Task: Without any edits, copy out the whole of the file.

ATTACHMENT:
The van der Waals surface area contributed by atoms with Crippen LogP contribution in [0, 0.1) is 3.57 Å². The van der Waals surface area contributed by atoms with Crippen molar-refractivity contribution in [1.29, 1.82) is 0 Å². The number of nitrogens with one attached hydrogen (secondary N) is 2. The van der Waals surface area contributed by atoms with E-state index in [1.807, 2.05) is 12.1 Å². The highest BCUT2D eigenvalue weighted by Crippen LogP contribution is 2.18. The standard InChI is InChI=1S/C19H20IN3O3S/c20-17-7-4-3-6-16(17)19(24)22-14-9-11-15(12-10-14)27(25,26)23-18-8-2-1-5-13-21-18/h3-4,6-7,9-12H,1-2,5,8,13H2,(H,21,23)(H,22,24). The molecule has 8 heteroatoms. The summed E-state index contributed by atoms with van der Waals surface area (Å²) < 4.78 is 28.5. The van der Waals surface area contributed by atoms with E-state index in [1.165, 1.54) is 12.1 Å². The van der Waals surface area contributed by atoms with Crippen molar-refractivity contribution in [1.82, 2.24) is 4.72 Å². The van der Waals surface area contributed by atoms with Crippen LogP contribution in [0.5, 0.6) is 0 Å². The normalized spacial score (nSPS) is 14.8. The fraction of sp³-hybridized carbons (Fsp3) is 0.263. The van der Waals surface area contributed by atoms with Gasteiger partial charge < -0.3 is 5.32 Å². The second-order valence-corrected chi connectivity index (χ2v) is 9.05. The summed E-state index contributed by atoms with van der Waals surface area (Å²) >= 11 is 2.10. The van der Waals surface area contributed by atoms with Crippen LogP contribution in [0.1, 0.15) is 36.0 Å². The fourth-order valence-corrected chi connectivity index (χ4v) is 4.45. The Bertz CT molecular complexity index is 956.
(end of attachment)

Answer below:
The van der Waals surface area contributed by atoms with Crippen LogP contribution in [0, 0.1) is 3.57 Å². The van der Waals surface area contributed by atoms with Crippen molar-refractivity contribution in [1.29, 1.82) is 0 Å². The number of nitrogens with one attached hydrogen (secondary N) is 2. The van der Waals surface area contributed by atoms with E-state index in [1.807, 2.05) is 12.1 Å². The highest BCUT2D eigenvalue weighted by Crippen LogP contribution is 2.18. The standard InChI is InChI=1S/C19H20IN3O3S/c20-17-7-4-3-6-16(17)19(24)22-14-9-11-15(12-10-14)27(25,26)23-18-8-2-1-5-13-21-18/h3-4,6-7,9-12H,1-2,5,8,13H2,(H,21,23)(H,22,24). The molecule has 8 heteroatoms. The summed E-state index contributed by atoms with van der Waals surface area (Å²) < 4.78 is 28.5. The van der Waals surface area contributed by atoms with E-state index in [1.165, 1.54) is 12.1 Å². The van der Waals surface area contributed by atoms with Crippen molar-refractivity contribution in [1.82, 2.24) is 4.72 Å². The van der Waals surface area contributed by atoms with Crippen LogP contribution in [0.5, 0.6) is 0 Å². The normalized spacial score (nSPS) is 14.8. The fraction of sp³-hybridized carbons (Fsp3) is 0.263. The van der Waals surface area contributed by atoms with Gasteiger partial charge < -0.3 is 5.32 Å². The second-order valence-corrected chi connectivity index (χ2v) is 9.05. The summed E-state index contributed by atoms with van der Waals surface area (Å²) >= 11 is 2.10. The van der Waals surface area contributed by atoms with Crippen LogP contribution in [0.1, 0.15) is 36.0 Å². The fourth-order valence-corrected chi connectivity index (χ4v) is 4.45. The Bertz CT molecular complexity index is 956.